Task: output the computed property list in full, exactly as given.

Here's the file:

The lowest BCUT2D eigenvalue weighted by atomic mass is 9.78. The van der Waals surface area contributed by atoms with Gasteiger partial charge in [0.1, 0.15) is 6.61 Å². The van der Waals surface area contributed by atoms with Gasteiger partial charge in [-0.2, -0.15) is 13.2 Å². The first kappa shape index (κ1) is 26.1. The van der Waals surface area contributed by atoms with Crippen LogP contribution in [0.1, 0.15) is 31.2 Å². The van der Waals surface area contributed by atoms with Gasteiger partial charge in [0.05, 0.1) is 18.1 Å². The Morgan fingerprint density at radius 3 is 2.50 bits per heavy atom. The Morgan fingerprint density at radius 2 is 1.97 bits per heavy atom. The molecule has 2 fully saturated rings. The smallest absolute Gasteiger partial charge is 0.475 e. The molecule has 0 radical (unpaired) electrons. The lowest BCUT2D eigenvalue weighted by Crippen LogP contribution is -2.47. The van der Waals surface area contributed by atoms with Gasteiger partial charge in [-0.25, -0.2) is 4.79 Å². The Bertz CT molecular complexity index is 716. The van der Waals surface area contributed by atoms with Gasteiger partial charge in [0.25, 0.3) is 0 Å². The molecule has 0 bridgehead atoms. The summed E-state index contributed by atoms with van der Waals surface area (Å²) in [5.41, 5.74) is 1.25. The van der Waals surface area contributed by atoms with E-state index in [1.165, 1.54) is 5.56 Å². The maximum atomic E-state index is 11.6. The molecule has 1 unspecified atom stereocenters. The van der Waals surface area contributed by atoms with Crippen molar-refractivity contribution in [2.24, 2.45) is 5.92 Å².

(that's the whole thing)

The lowest BCUT2D eigenvalue weighted by atomic mass is 9.78. The van der Waals surface area contributed by atoms with Gasteiger partial charge in [0.1, 0.15) is 6.61 Å². The van der Waals surface area contributed by atoms with Gasteiger partial charge in [-0.2, -0.15) is 13.2 Å². The first kappa shape index (κ1) is 26.1. The van der Waals surface area contributed by atoms with Crippen LogP contribution in [0.1, 0.15) is 31.2 Å². The van der Waals surface area contributed by atoms with Gasteiger partial charge in [0.05, 0.1) is 18.1 Å². The Morgan fingerprint density at radius 3 is 2.50 bits per heavy atom. The Morgan fingerprint density at radius 2 is 1.97 bits per heavy atom. The molecule has 2 fully saturated rings. The smallest absolute Gasteiger partial charge is 0.475 e. The molecule has 0 radical (unpaired) electrons. The lowest BCUT2D eigenvalue weighted by Crippen LogP contribution is -2.47. The van der Waals surface area contributed by atoms with Gasteiger partial charge in [-0.25, -0.2) is 4.79 Å². The Bertz CT molecular complexity index is 716. The van der Waals surface area contributed by atoms with Gasteiger partial charge in [0.25, 0.3) is 0 Å². The molecule has 0 bridgehead atoms. The summed E-state index contributed by atoms with van der Waals surface area (Å²) in [5.41, 5.74) is 1.25. The van der Waals surface area contributed by atoms with E-state index in [1.165, 1.54) is 5.56 Å². The maximum atomic E-state index is 11.6. The molecule has 1 unspecified atom stereocenters. The van der Waals surface area contributed by atoms with Crippen molar-refractivity contribution in [2.24, 2.45) is 5.92 Å².